Sometimes being first in the auto industry with new technology isn't best. Being first and making a profit is far better. But that is very hard to do. A good example: fuel cell vehicles.
Toyota, Honda and Hyundai have developed on their own hydrogen-powered fuel cell vehicles that are available in California. While they are excellent vehicles with admirable reliability records, all are being leased, probably at huge losses to each company. Toyota, for example, has leased 860 Mirais this year through August. Honda has put fewer than 500 Clarity fuel cell vehicles on the road in the same period.
Not only is each company's fuel cell technology proprietary, but it is on the cutting edge of what is possible for an automobile powertrain. And because volume is extremely low, none of the companies can offset engineering and manufacturing costs through higher production.
While some General Motors executives might have smarted at being beaten to market by three competitors, GM's long-term view may have been the better one. GM has been building its design, engineering and manufacturing expertise in electrified vehicles with the Chevrolet Volt plug-in hybrid -- now in its second generation -- and the battery-powered Chevrolet Bolt.
Because many of the same components in the Volt and Bolt can be used in a fuel cell vehicle -- remember, the fuel cell creates electricity for the vehicle's electric motor, effectively replacing the battery -- GM has a head start producing these expensive components. GM today is producing in volume parts such as electric motors and inverters in the Volt and Bolt, which have posted U.S. sales of more than 25,500 vehicles this year through August. Toyota is, too.
But GM has another advantage: its fuel cell partnership with Honda.
GM and Honda have assigned engineers to work as one team to design a compact, powerful -- and, most importantly, affordable -- fuel cell stack to be used in vehicles made by both automakers. Honda plans to keep the hand-assembled fuel cell stack in the Clarity until the GM-Honda unit arrives. GM has said little about which vehicles will get its fuel cell powertrain. But production of the GM-Honda fuel cell system is scheduled to start in 2020, and GM said Monday it plans to have fuel cell vehicles on the road by 2023.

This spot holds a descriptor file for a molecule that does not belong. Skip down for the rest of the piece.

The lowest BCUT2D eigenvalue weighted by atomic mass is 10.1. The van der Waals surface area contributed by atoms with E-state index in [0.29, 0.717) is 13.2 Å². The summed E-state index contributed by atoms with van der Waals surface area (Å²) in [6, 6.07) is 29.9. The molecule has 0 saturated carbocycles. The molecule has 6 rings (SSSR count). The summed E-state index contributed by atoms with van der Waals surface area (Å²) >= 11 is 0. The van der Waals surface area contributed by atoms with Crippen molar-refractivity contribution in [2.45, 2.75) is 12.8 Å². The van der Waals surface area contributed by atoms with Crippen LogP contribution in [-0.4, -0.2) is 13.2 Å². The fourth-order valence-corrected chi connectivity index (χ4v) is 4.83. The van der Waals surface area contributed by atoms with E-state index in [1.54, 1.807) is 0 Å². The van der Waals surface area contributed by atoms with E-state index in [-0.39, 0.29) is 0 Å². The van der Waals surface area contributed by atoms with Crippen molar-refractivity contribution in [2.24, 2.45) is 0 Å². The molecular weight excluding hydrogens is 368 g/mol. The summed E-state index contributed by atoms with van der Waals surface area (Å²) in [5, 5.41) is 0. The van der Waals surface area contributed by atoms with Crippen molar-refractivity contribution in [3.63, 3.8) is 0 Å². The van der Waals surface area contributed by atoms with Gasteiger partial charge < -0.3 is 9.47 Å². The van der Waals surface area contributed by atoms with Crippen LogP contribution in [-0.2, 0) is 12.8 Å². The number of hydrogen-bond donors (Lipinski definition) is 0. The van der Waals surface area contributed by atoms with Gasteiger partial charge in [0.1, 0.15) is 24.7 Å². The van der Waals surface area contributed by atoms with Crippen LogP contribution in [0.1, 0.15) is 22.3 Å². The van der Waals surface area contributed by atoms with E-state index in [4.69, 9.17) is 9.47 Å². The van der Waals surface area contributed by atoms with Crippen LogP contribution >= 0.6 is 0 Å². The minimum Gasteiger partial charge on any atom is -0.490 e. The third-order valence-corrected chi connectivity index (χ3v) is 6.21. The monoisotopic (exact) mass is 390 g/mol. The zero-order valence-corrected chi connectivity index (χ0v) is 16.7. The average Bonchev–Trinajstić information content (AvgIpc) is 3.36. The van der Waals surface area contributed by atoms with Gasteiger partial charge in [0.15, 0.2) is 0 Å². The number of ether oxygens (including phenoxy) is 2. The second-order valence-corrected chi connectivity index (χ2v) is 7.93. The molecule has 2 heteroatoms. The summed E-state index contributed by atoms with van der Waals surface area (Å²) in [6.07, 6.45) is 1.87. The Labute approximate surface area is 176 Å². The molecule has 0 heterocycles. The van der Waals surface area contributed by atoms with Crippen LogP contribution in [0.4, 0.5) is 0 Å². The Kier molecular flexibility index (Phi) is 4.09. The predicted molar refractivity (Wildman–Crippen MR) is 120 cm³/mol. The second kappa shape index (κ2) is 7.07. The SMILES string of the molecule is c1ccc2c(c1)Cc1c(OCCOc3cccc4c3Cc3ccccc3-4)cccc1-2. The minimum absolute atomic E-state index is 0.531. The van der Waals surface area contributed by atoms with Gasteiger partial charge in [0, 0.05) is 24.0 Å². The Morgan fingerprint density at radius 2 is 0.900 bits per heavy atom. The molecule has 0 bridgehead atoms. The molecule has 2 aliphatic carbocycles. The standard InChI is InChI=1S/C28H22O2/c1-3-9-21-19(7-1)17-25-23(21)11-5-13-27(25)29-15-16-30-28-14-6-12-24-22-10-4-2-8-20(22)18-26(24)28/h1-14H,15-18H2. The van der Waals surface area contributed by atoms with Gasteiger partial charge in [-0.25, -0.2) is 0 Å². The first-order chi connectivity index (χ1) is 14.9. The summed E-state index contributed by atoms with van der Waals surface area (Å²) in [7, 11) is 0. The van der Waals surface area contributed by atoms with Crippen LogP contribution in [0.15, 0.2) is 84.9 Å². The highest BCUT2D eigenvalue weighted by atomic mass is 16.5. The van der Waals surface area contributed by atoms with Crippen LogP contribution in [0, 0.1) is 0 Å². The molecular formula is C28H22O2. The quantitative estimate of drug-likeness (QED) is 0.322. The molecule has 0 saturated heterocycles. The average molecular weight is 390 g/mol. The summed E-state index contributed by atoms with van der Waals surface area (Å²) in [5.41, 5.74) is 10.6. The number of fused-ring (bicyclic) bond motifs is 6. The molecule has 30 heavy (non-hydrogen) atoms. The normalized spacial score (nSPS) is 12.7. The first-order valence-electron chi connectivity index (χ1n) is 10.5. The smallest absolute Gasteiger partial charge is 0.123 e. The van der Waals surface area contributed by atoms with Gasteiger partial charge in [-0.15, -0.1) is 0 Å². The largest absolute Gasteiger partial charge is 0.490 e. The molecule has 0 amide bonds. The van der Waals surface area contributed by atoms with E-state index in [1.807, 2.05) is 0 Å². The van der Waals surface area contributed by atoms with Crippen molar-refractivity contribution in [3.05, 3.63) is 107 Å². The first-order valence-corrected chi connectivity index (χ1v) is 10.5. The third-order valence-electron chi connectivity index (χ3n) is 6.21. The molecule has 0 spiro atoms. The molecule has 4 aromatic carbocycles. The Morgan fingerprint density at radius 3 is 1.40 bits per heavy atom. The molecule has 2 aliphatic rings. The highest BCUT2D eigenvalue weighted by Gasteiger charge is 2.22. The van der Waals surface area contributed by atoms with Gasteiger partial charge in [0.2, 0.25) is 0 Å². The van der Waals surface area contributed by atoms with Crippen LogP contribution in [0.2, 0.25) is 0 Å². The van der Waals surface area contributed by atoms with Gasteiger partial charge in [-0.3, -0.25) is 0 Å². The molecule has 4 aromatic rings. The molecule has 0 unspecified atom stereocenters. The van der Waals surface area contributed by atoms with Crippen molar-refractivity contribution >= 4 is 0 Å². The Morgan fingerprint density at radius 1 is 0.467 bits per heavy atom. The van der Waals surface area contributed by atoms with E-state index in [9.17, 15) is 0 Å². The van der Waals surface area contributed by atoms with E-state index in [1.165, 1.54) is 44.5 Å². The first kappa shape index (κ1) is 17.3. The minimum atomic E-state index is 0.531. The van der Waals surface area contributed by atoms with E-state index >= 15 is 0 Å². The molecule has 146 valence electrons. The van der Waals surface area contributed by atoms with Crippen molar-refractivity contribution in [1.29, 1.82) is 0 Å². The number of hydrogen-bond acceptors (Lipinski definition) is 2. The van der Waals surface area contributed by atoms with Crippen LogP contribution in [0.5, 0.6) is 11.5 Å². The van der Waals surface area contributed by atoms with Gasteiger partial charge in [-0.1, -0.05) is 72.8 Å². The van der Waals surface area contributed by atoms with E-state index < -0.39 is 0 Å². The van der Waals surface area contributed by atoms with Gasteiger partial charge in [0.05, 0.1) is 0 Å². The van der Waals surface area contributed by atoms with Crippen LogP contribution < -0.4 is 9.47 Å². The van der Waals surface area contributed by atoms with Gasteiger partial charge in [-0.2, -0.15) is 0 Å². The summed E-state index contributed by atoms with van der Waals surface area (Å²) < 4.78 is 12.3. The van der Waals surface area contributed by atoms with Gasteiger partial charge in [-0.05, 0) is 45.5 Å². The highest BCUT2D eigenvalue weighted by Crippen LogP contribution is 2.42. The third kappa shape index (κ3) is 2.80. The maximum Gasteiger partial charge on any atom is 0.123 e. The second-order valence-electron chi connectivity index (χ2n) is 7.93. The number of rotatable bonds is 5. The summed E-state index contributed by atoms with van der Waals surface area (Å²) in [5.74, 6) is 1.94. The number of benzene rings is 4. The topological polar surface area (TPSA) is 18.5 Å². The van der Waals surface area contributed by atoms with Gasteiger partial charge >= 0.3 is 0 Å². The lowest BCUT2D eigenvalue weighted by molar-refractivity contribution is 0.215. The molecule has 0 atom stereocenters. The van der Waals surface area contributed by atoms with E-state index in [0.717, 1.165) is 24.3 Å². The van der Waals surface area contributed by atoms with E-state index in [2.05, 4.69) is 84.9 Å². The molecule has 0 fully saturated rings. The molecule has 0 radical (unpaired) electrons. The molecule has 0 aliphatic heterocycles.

This year, GM hinted at how it envisions its first commercially available fuel cells to be used. GM product development chief Mark Reuss said the first customers for the fuel cell stack could be the military or aerospace companies. That would be a smart move. A couple of years of production and real-world use would give GM (and Honda) a chance to iron out any kinks in engineering and production, which will be highly automated, an industry first.
And there's another advantage of being a late arrival to the fuel cell party: Today there are few places outside of California where gaseous hydrogen for fuel cell vehicles is commercially available. California has only about 30 hydrogen filling stations statewide. By 2023, there should be more stations in other states selling the fuel.
The old, pre-bankruptcy GM would have not worried about the cost and pulled the trigger on a fuel cell vehicle to claim bragging rights for being first, enhance the company's engineering prestige and flaunt its dominance over weaker rivals.
But these days generating mountains of profit to please impatient investors and mollify Wall Street stock analysts is more important than being first. GM's partnership with Honda, combined with the components it already has in production for its electrified vehicles, just may help the company be the first to sell a fuel cell vehicle and make money.